In Re Malone, 201 B.R. 175 (W.D. Tex. 1996)
October 10, 1996
In re Molly MALONE, Debtor.
United States Bankruptcy Court, W.D. Texas, Waco Division.
Ronald E. Pearson, Temple, Texas, for Debtor.
John Montez, Waco, Texas, for Trustee.
LARRY E. KELLY, Chief Judge.
On September 13, 1996, the court held a hearing on the Objection to Exemptions filed by Henry C. Seals, the chapter 7 trustee assigned to this bankruptcy proceeding. After the hearing, the court took the matter under advisement. Based on a careful review of the pleadings and the legal authority, the court has determined that the objection should be overruled. This matter is a core proceeding pursuant to 28 U.S.C. § 157(b) (2) (B).
Molly Malone filed bankruptcy on May 21, 1996, and on the same day filed her schedules, including her schedule of exemptions. She claimed as exempt the remaining $20,000 of proceeds from the pre-petition sale, on November 21, 1995, of her homestead. The Trustee timely filed his objection to her claim of exemptions, asserting that the sale of the home had occurred more than six months prior to the filing of the bankruptcy petition. At the hearing on the Objection, each side assumed that the relevant time period at issue was 180 days and they discussed various methods of counting days, using state and federal rules of civil procedure, in an effort to demonstrate that the petition day of this case was either before or after the "six month" exemption period.
The counting of days however does not resolve the primary question since the relevant statute, Texas Property Code Section 41.001(c), exempts proceeds of a sale of homestead for "six months after the date of sale." TEX.PROP.CODE ANN. § 41.001(c) (Vernon Supp.1996) (emphasis added) The court then must define what is meant by "six months."
In the Texas Government Code, in Chapter 312, entitled "Construction of Laws", "month" is defined as meaning a "calendar month." TEX.GOV'T CODE ANN. § 312.011(7) (Vernon 1988) This is important, because any six month calendar period could contain a varying number of days. For example, from January 1 through July 1 there *176 are 182 days (in non-leap years and if you count both the first days of January and July). However, if you chose some different period, such as from August 1 through February 1, there are 184 days. Another point of view might be that if there are 365 days in a non-leap year and twelve months in a year, then six months is one-half of a year or 182½ days. Another question raised in this case is "which day" do you start from, the actual day of the sale or the following day. An earlier case, Jones v. Maroney, et al., 619 S.W.2d 296 (Civ.App.-Htn (1st Dist.) 1981), stated that one should begin with the actual day of the sale, or when the proceeds were released to be seller. In that opinion, the exemption statute of the time protected proceeds from creditors levies for a period of time "within" six months after such sale. Using the Government Code definition, one would apparently begin with and end with the same day of consecutive months, ie/October 5 to November 5 would be "one month." Clearly, going month by month, and beginning on some given day, would indicate that one should go to the same day in the following month to conclude that a full month has passed. This was the assumption made by a prior bankruptcy court in this district. See In re Harlan, 32 B.R. 91 (Bankr.W.D.Tex. 1983) (Calculating the six month period for exemption of proceeds to be "October 1, 1982 to April 1, 1983").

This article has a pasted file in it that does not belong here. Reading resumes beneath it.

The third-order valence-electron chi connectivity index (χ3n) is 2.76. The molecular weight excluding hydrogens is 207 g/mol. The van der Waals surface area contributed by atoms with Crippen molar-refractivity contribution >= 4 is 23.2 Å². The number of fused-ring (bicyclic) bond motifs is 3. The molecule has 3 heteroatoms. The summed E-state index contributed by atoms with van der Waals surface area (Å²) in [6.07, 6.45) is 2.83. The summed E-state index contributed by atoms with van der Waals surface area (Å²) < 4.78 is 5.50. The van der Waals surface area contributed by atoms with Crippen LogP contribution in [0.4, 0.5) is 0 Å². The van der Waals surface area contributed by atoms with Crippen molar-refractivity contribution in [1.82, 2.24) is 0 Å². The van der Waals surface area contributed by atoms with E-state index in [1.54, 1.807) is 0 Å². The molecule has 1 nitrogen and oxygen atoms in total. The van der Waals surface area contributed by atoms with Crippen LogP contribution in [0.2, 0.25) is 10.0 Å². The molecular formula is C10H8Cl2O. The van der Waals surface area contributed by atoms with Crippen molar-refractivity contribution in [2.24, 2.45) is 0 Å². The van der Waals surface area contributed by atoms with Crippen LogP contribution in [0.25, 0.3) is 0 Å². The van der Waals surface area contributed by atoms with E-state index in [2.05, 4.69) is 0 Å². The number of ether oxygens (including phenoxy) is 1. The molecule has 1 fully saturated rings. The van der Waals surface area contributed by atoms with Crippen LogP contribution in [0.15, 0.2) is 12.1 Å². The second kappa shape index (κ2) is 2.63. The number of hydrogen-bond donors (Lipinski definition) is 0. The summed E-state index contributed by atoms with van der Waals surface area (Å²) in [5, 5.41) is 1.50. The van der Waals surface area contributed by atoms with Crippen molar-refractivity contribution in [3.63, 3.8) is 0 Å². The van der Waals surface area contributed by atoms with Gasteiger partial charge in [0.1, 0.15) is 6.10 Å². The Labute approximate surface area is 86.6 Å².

The statute in effect this date, at § 41.001(c) states that "The homestead claimant's proceeds of a sale of a homestead are not subject to seizure for a creditor's claim for six months after the date of sale." In the Jones case, one had to interpret what "within" six months "after such sale" meant. In our computation, the language of the statute "after the date of sale", indicates that the starting date for our count would be November 22, 1995. Thus, the 6 month period concluded on May 22, 1996. However, even using the Jones calculation, the first day would have been November 21 and the last day (all 24 hours of it), would have been May 21. In either event, on the day that this Debtor filed bankruptcy, she was "within" the six month period that she was entitled to protection of her proceeds and thus the Trustee's objection will be overruled. The proceeds were exempt on the filing day and thus are exempt today.
ORDER OVERRULING TRUSTEE'S OBJECTION TO EXEMPTIONS
On September 13, 1996, the court held a hearing on the Objection to Exemptions filed by Henry C. Seals, the chapter 7 trustee assigned to this bankruptcy proceeding. Following the hearing, the court took the matter under advisement and after a careful review of the pleadings and the legal authority, the court has determined that the objection should be overruled. The court's finding and conclusions are contained in a Memorandum opinion entered of even date herewith.
IT IS THEREFORE ORDERED that the Trustee's Objection to Exemptions is OVERRULED.